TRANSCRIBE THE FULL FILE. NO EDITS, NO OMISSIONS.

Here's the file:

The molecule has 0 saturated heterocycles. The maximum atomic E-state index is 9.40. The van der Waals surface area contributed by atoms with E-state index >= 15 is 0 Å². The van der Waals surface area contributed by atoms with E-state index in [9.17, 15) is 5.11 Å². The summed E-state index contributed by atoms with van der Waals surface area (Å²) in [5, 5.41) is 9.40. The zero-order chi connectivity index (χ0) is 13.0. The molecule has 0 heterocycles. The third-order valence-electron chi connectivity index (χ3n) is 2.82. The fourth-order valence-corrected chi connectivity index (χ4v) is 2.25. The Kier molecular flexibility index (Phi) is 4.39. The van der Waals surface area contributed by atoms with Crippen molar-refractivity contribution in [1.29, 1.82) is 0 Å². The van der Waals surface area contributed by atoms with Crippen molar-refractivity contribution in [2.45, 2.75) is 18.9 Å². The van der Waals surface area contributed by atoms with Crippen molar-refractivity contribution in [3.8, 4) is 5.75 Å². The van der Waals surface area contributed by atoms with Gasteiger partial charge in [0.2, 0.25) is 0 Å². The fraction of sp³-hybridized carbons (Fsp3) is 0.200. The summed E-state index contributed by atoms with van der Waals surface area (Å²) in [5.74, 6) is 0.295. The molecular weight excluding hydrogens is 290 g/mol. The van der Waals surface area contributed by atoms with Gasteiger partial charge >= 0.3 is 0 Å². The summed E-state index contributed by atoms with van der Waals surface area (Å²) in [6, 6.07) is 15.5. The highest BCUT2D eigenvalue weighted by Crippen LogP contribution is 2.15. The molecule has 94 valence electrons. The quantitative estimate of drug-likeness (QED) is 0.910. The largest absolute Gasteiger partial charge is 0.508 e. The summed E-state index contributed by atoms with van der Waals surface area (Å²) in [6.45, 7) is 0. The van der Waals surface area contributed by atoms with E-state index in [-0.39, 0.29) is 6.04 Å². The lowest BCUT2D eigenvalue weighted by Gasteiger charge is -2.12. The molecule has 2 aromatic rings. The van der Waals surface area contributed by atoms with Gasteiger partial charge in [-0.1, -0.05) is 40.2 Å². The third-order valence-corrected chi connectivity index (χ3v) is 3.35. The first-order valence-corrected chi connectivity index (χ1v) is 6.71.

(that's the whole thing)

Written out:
The molecule has 0 saturated heterocycles. The maximum atomic E-state index is 9.40. The van der Waals surface area contributed by atoms with E-state index >= 15 is 0 Å². The van der Waals surface area contributed by atoms with E-state index in [9.17, 15) is 5.11 Å². The summed E-state index contributed by atoms with van der Waals surface area (Å²) in [5, 5.41) is 9.40. The zero-order chi connectivity index (χ0) is 13.0. The molecule has 0 heterocycles. The third-order valence-electron chi connectivity index (χ3n) is 2.82. The fourth-order valence-corrected chi connectivity index (χ4v) is 2.25. The Kier molecular flexibility index (Phi) is 4.39. The van der Waals surface area contributed by atoms with Crippen molar-refractivity contribution in [1.29, 1.82) is 0 Å². The van der Waals surface area contributed by atoms with Crippen molar-refractivity contribution in [2.45, 2.75) is 18.9 Å². The van der Waals surface area contributed by atoms with Crippen molar-refractivity contribution in [3.8, 4) is 5.75 Å². The van der Waals surface area contributed by atoms with Gasteiger partial charge in [0.2, 0.25) is 0 Å². The fraction of sp³-hybridized carbons (Fsp3) is 0.200. The summed E-state index contributed by atoms with van der Waals surface area (Å²) in [5.74, 6) is 0.295. The molecular weight excluding hydrogens is 290 g/mol. The van der Waals surface area contributed by atoms with Gasteiger partial charge >= 0.3 is 0 Å². The summed E-state index contributed by atoms with van der Waals surface area (Å²) in [6, 6.07) is 15.5. The highest BCUT2D eigenvalue weighted by Crippen LogP contribution is 2.15. The molecule has 94 valence electrons. The quantitative estimate of drug-likeness (QED) is 0.910. The largest absolute Gasteiger partial charge is 0.508 e. The summed E-state index contributed by atoms with van der Waals surface area (Å²) in [6.45, 7) is 0. The van der Waals surface area contributed by atoms with E-state index in [-0.39, 0.29) is 6.04 Å². The lowest BCUT2D eigenvalue weighted by Gasteiger charge is -2.12. The molecule has 2 aromatic rings. The van der Waals surface area contributed by atoms with Gasteiger partial charge in [-0.1, -0.05) is 40.2 Å². The third-order valence-corrected chi connectivity index (χ3v) is 3.35. The first-order valence-corrected chi connectivity index (χ1v) is 6.71.